SIMPLE IRA Retirement Plan | Everything You Need To Know

Senior Couple Walking On The Beach Holding Hands

Saving enough money for retirement can be a challenge, especially if your employer does not offer a matching 401(k) plan. Many small businesses choose to avoid 401(k) plans because of the high administrative costs and IRS rules associated with them. Many individuals are left saving for retirement on their own through an IRA, or individual retirement account. However, a SIMPLE IRA plan allows an employer to make contributions to the employee’s account, and it is generally very light on required paperwork. If you are a small business or work for one, then a SIMPLE IRA plan might be worth considering. Keep reading as we explain all the details of how they work and who is eligible.


A SIMPLE IRA is short for Savings Incentive Match Plan for Employees, and this type of plan allows small businesses with 100 or fewer employees to contribute to an employee’s retirement account either through non-elective contributions or matching contributions. Just like a 401(k), a SIMPLE IRA is a tax-deferred retirement savings plan. Both employees and employers make contributions to the SIMPLE IRA account throughout the employee’s career. This is a great option for small employers who wish to provide a retirement plan for their employees but cannot afford the overhead expenses often associated with a pension plan or 401(k).

In addition to providing a benefit for the employee, an employer also receives a tax benefit for providing a SIMPLE plan with automatic enrollment. The employer may decide to contribute 2% of the employee’s salary on a non-elective basis or up to 3% of their salary as matching contributions. For example, if an employee makes $50,000 per year and the company has chosen the non-elective contribution amount, then the employer must contribute $1,000 to the account that year whether or not the employee makes any individual contributions.

Unlike a SEP IRA, or Simplified Employee Pension, which can be established by a company of any size, a SIMPLE IRA is specifically for smaller companies and small business owners. The light paperwork and administrative requirements of the SIMPLE IRA plan are used to help encourage smaller companies to establish these savings plans for their eligible employees. This can be a big deciding factor when employers are choosing between an IRA vs a 401(k).

To qualify for participation in this plan, an employee must have received at least $5,000 in compensation in any two of the previous calendar years. They must also be expected to receive at least $5,000 in compensation in the current year. The IRS maintains a complete set of SIMPLE IRA participation rules, but the compensation requirements are the biggest qualification.


How To Establish A SIMPLE Savings Plan

Young Man Wearing Glassing Holding Paper Document Thinking To Himself

For employers looking to establish a SIMPLE savings plan, the process is fairly straightforward. It typically requires only three steps, and those are laid out below.


  1. Select a Financial Institution

First, you will need to select the bank or credit union you wish to act as trustee of the employees’ funds. Most any bank or savings and loan institution is qualified to hold the funds in a SIMPLE plan. The employer can decide on the institution or the employee may be allowed to select which institution they wish to use. Depending on whether the employer or employee selects the bank, a different setup form is used.


  1. Complete the Proper Paperwork

Before you begin using the plan, you must complete, adopt, and sign the proper plan documentation. If the employer will be selecting the bank to hold the funds, then you simply need to complete IRS Form 5305-SIMPLE. If the employees will choose their own bank, then you can complete IRS Form 5304-SIMPLE. Once these plan documents are completed, then provide employees with notice and details about the plan. You can start this type of plan any time during the calendar year from January 1 through October 1.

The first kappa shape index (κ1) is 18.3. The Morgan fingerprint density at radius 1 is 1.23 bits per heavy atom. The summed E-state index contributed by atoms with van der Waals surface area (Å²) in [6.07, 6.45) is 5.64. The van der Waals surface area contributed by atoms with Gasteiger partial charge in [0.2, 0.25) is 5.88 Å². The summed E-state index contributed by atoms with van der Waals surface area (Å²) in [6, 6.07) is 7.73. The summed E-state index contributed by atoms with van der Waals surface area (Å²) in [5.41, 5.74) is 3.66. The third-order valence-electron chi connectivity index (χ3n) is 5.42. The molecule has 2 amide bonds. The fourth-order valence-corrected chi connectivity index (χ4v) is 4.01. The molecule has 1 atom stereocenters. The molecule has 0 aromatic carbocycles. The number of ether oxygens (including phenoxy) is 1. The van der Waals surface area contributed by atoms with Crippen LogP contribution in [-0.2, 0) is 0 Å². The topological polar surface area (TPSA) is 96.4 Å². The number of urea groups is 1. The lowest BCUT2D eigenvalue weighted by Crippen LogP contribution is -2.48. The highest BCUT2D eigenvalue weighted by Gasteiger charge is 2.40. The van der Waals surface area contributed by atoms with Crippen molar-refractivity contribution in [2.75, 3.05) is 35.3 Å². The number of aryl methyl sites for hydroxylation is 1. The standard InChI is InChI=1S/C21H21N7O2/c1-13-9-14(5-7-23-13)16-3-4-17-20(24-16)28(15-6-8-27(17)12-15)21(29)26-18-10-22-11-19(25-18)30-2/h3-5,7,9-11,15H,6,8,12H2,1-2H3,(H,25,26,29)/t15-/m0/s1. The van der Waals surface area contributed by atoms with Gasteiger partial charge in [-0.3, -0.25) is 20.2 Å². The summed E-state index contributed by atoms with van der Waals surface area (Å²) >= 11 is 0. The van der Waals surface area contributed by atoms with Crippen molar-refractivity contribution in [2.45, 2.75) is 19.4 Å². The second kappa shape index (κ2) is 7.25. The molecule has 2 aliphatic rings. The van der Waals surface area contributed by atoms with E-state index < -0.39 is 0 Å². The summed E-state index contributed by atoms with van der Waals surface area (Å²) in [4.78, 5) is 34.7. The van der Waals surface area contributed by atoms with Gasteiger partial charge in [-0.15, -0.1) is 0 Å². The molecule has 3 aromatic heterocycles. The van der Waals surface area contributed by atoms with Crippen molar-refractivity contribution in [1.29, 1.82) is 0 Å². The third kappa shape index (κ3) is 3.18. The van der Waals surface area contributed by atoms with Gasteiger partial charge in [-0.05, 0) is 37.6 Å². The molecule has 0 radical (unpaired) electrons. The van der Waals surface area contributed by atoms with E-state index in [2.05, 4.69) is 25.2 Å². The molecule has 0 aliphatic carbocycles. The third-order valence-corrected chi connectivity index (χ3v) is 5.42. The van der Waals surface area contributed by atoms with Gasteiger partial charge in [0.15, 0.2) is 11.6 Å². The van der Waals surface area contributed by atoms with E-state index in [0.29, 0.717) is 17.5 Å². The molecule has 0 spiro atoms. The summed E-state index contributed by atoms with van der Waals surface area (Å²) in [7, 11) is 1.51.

1. Set Up the IRA Accounts

Now that the paperwork has been filed, simply establish individual IRA accounts for each employee. These are the accounts where the funds will be deposited. The contributions must be made to each individual account, as they are not deposited to a general fund.


SIMPLE IRA Rules and Contribution Limits in 2021

Just as with a traditional IRA, there are contribution limits and tax rules associated with a SIMPLE IRA. Remember that a SIMPLE IRA is treated much like a traditional IRA, and a Roth option is not available. This means that employee contributions will be made on a tax-deferred basis. Income tax will be paid upon withdrawal of the money at retirement. Remember that the main difference between a Roth and a traditional IRA is the timing of the income taxes. There are also early withdrawal penalties which will be discussed in more detail later in this article.


Employee Contribution Limits For SIMPLE IRA in 2021

In 2021, an employee may contribute a maximum of $13,500 into their SIMPLE IRA. For employees age 50 and older, an additional $3,000 per year may be deposited into the account as catch-up contributions. These limits are adjusted from year to year to account for inflation. These contributions are tax-deductible and are not counted as income in the current year. One drawback of a SIMPLE IRA is that the SIMPLE IRA contribution limits, particularly when it comes to catch-up contributions, are lower than a 401(k) or SEP IRA.

Employer Contribution Limits For SIMPLE IRA in 2021

As mentioned previously, an employer may elect to make contributions in a couple of ways. They can elect to deposit 2% of the employee’s salary into the account. If they choose this option, they cannot deposit more than that, but they are also required to deposit that amount. An employer may also choose to deposit up to 3% of the employee’s compensation as matching funds. This means that if the employee does not contribute, then the employer is not required to contribute either. However, if they do contribute, they can receive higher contribution limits through the matching funds.